IPPH is a disease specific to children and young adults, clinically characterized by erythematous or erythematous-violaceous plaques and/or nodules, which are painful, of sudden onset, located in the plantar or palmoplantar regions, uni- or bilaterally2,4,8. Generally, this entity occurs in healthy patients with no history of other underlying diseases or recent me dication use8; however, it also appears with fever but without other general symptoms in some cases2,4.

When a pediatric patient presents with painful acral nodules, we must know how to recognize this picture and differentiate it from others with similar symptoms (Table 1).

Table 1 Differential diagnosis of painful acral nodules. 

The following are the main differential diagnoses to consider: traumatic plantar urticaria, characterized by recurrent outbreaks of plantar erythematous maculopapulae, pruritic or painful, which appear hours after intense physical activity and its histological stu dy shows an inflammatory infiltration in the dermis without affecting the eccrine sweat glands2,8,9; plan tar erythema nodosum of childhood, it presents very painful nodules, generally after infection or the use of medicines, which resolve more slowly, leaving post- inflammatory hyperpigmentation and in its histology we observe the characteristic septal panniculitis typical of erythema nodosum2,8,10; and the pseudomonas hot foot syndrome, which presents a clinical picture very similar to IPPH, with painful, erythematous plantar nodules of sudden appearance, but which characteris tically appears as community outbreaks in children, 6 to 48 hours after bathing in a hot or heated pool conta minated by this pathogen11.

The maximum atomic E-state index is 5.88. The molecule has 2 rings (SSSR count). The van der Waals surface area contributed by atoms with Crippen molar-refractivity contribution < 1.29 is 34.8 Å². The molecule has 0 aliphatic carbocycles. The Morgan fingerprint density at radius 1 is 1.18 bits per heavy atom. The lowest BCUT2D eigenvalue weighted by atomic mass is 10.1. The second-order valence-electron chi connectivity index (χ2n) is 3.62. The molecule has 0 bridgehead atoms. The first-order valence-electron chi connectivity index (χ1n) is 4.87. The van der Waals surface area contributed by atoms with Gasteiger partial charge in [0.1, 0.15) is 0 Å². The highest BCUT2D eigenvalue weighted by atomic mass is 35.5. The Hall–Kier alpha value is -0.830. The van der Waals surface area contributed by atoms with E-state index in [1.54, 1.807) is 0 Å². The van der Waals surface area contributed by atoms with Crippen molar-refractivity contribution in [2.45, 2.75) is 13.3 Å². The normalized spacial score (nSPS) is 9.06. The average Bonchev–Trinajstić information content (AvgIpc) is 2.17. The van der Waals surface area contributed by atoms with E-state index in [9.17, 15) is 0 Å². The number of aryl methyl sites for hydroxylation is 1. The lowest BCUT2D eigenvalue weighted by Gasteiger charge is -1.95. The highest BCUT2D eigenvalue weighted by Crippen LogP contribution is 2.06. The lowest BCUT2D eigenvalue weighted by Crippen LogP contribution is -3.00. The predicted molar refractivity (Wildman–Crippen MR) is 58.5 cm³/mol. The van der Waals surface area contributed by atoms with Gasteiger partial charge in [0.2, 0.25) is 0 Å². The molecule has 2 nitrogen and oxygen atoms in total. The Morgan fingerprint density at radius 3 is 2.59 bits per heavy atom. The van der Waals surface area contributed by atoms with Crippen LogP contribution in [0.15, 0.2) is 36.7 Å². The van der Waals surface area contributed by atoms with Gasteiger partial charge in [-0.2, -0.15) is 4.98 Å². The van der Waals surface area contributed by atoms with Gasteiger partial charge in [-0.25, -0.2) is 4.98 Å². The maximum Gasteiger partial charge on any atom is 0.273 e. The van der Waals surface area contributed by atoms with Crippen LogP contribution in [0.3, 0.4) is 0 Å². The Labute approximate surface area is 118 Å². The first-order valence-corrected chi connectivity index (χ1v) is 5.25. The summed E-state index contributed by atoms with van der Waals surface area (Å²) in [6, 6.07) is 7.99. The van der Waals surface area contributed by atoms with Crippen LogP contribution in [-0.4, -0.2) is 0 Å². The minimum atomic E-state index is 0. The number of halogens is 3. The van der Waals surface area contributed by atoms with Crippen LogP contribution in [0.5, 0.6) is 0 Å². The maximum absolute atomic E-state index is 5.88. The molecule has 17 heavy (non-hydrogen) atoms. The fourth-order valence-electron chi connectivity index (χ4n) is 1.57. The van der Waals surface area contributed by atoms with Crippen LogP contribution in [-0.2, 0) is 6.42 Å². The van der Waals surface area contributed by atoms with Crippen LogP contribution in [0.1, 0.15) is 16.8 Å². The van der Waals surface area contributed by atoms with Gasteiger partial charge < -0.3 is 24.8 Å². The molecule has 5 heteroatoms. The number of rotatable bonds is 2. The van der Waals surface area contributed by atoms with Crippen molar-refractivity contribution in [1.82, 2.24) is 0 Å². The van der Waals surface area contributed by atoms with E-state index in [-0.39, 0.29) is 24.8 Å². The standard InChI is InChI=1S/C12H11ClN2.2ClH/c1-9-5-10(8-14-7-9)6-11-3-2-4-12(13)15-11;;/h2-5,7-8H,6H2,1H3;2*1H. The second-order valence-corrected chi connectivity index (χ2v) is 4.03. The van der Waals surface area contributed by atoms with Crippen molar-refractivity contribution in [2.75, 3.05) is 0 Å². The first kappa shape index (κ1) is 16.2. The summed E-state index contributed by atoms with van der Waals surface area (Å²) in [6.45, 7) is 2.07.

Other entities such as erythema multiforme, perniosis, and some vasculitis and cellulitis could also be considered in the differential diagnosis2,8.

Finally, we should know how to differentiate IPPH from NEH, a polymorphous skin rash due to fever which affects the trunk, face, and limbs. This entity was initially described in patients with hemato logic malignancy receiving chemotherapy and, later, it has also been associated with other drugs, malignancies, and infections. Both present similar histolo gy, but with different characteristics such as eccrine squamous syringometaplasia in NEH, and the pre sence of neutrophil abscesses near the glandular coils in IPPH8.

Regarding the treatment, only symptomatic relief is recommended, since it is a condition that resolves spontaneously in about 3 weeks without any sequelae. It generally includes rest which may be done along with the use of non-steroidal anti-inflammatory drugs and topical corticosteroids2,6.

Conclusion

We present a case of IPPH with a typical clinical and histological picture. Also, we provide the keys to make a proper differential diagnosis with other entities with painful acral nodules, but that present a different clinical evolution and therapeutic implications, which causes unnecessary concern, both in patients and their parents, as in the doctors themselves.